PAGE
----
This brings us at once to the heart of the matter. À Brakel wrote this work for church members—not for theologians, though it was his wish that they benefit from it as well. This explains why this work is permeated with practical application of the doctrines he so thoroughly explains. À Brakel’s intent in writing is inescapable: He intensely wished that the truths expounded would become an experiential reality in the hearts of his readers. In a masterful way, he establishes the vital relationship between objective truth and the subjective experience of that truth.
Thus, he first establishes a solid biblical foundation for each doctrine with which he deals, by quoting profusely from the Scriptures. You will find his selection of quotes to be an impressive feature, proving he had a profound grasp of the Scriptures and their comprehensive context. This scripturalness is rationally reinforced by his frequent resorting to the scholastic method to validate his positions.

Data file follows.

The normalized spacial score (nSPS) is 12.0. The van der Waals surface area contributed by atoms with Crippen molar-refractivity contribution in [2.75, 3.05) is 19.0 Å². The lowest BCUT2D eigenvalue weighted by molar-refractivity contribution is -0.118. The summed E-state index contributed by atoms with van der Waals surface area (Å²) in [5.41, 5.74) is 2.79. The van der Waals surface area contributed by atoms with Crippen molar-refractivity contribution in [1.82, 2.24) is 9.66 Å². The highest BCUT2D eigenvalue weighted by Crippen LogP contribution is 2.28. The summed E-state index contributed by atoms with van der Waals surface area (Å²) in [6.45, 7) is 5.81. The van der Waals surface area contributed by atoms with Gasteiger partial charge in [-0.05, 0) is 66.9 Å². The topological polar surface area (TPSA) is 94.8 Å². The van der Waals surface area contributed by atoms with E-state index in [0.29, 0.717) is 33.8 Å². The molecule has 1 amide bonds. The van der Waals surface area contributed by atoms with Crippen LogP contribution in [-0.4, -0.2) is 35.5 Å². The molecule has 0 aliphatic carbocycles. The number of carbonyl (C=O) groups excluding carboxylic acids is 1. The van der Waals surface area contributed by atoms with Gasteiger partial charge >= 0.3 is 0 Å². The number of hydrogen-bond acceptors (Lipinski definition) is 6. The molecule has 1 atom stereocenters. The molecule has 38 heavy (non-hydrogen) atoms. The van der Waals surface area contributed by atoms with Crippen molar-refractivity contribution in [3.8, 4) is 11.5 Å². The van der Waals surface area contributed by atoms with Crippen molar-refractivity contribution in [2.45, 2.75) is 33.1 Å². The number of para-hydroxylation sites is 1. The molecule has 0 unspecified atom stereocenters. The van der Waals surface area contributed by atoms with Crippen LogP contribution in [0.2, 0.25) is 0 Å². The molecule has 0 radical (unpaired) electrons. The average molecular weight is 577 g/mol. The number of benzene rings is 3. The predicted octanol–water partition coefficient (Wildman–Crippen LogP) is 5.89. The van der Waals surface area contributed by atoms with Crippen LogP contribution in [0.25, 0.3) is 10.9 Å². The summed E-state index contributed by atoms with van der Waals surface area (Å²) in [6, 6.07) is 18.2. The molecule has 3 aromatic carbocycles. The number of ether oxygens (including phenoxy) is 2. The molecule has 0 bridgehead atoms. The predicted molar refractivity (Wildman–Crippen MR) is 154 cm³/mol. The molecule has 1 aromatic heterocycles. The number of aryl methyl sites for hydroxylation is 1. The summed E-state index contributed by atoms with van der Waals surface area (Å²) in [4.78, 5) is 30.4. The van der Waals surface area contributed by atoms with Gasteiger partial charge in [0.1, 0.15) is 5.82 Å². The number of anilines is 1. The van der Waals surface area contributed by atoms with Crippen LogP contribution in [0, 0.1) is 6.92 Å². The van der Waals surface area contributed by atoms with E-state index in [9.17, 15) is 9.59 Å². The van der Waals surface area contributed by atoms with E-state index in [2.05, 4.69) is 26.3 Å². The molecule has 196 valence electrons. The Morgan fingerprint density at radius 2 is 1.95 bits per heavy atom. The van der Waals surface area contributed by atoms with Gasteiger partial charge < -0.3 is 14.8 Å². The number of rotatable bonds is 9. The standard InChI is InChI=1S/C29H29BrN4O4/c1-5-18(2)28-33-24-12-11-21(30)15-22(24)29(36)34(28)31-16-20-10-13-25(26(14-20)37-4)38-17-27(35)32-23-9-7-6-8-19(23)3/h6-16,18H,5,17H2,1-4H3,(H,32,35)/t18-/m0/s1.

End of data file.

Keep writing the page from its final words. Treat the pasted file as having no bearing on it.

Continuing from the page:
The Nature of True Holiness
Furthermore, as a man taught of God, he then ably defines and describes Christian experience in terms of the Scriptural truths he has expounded. The undeniably mystical flavor of this work represents biblical mysticism at its best—a Spirit-wrought mysticism that fully harmonizes with the Spirit-inspired Scriptures. This explains at once why Jesus Christ truly has the preeminence in this work. It is the Logos, Jesus Christ, who is the marrow of God’s Word and every doctrine contained in it. À Brakel therefore consistently teaches that in the subjective experience of this Word, Jesus Christ also has the preeminence. His work brims with references to Him whom the Father has given a name above every name. For à Brakel the name of Jesus is sweeter than honey. One can almost sense the inner stirrings of His soul when He exalts Jesus as the Father’s unspeakable gift to fallen sons and daughters of Adam, and as the Lord and Savior of His redeemed people.